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The markets struggled to pick up momentum Tuesday, with the broad markets finding their way back into the red, as traders parsed through political and corporate news.
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As of 3:20 p.m. ET, the Dow Jones Industrial Average rose 0.6 point, or 0.54%, to 14447, the S&P 500 dipped 3.6 points, or 0.23%, to 15523 and the Nasdaq Composite slipped 11.2 points, or 0.35%, to 3242.
The rally in equity markets continued Monday, with the Dow notching yet another record high and the S&P 500 closing at its highest level since October 2007. The broad-market barometer is only 0.57% off its record high of 1565.15.
The markets were broadly mixed on Tuesday. The technology, industrial, financial and utility sectors lagged, while the health-care, telecommunications and energy segments advanced. The VIX, a measure of stock-market volatility, jumped 5% after landing at a six-year low in the last session.
With little in the way of U.S. economic data on tap, the focus shifted to Capitol Hill. House Budget Committee Chairman Paul Ryan unveiled the Republican party's federal budget proposal that aims to balance the government's finances in a decade without raising taxes.
The proposal, which echoes ideas raised by the GOP during the 2012 campaigns, relies on spending cuts in several areas and the repeal of President Barack Obama's health-care reform law. The move is likely to be met with stiff resistance by Democrats who control the Senate.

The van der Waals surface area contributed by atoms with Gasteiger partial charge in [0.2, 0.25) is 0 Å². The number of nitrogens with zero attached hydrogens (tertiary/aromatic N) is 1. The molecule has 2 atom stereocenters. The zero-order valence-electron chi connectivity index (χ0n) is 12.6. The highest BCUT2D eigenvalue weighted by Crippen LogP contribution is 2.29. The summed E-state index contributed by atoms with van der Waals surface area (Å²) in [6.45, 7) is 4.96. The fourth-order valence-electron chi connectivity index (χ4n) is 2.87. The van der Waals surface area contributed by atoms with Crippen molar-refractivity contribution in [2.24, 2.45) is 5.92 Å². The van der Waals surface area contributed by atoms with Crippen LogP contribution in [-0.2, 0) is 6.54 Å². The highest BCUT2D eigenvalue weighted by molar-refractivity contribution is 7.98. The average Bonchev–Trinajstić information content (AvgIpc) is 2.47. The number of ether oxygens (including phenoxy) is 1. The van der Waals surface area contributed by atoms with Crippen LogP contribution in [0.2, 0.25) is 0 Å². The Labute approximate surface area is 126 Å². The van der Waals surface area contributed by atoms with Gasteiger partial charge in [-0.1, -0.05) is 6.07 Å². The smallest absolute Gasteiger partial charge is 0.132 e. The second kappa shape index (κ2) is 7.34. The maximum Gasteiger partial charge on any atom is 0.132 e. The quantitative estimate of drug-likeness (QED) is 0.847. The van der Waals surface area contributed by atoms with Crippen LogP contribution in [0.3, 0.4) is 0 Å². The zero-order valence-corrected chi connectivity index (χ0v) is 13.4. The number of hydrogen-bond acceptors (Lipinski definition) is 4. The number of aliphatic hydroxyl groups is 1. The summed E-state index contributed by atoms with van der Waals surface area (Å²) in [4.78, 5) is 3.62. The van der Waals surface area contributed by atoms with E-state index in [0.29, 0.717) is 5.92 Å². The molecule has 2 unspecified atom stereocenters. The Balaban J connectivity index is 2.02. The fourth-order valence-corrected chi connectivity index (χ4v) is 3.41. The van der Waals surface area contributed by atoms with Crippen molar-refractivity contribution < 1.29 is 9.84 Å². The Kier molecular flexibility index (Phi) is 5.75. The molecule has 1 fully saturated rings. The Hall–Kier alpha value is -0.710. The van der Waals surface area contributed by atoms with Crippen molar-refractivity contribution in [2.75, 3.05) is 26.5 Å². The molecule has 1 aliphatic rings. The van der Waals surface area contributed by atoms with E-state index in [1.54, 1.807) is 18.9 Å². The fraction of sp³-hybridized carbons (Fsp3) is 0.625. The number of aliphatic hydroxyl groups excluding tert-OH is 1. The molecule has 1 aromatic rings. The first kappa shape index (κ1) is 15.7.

The Senate is also expected to mull a continuing resolution bill that would halt a late-March government shutdown. Such a measure was passed in the House last week.
On the European front, U.K. industrial production skidded lower by 1.2% in January from December, widely missing forecasts of an increase of 0.1%. Markets in Britain traded essentially flat despite the weak data. David Madden, a market analyst at IG in London, wrote in an email that the data "actually helped the market" because it increased the chances of more asset purchases from the Bank of England.
Elsewhere, gold prices rallied $16.10, or 1%, to $1594 a troy ounce. Oil rose 7 cents, or 0.08%, to $92.13 a barrel. Wholesale New York Harbor gasoline dipped 0.19% to $3.146 a gallon.
In corporate news, Jefferies (NYSE:JEF) cut its price target on Apple (NASDAQ:AAPL) by $80 to $420 a share amid worries the iPhone 5S and a lower-cost iPhone, both rumored products, will be delayed. Merck (NYSE:MRK) rallied on news a board said a study of a cholesterol-lowering drug could continue.
BlackBerry (NASDAQ:BBRY) shares got a boost on talk Lenovo could be interested in acquiring the embattled smartphone maker or potentially part of its portfolio. Yum Brands (NASDAQ:YUM) also rallied on the back of a smaller-than-expected 20% dip in same-store sales for the January and February period.
The Euro Stoxx 50 fell 0.08% to 2717, the English FTSE 100 rose 0.02% to 6505 and the German DAX slipped 0.04% to 7981.
In Asia, the Japanese Nikkei 225 drifted lower by 0.28% to 12315 and the Chinese Hang Seng slumped 0.87% to 22891.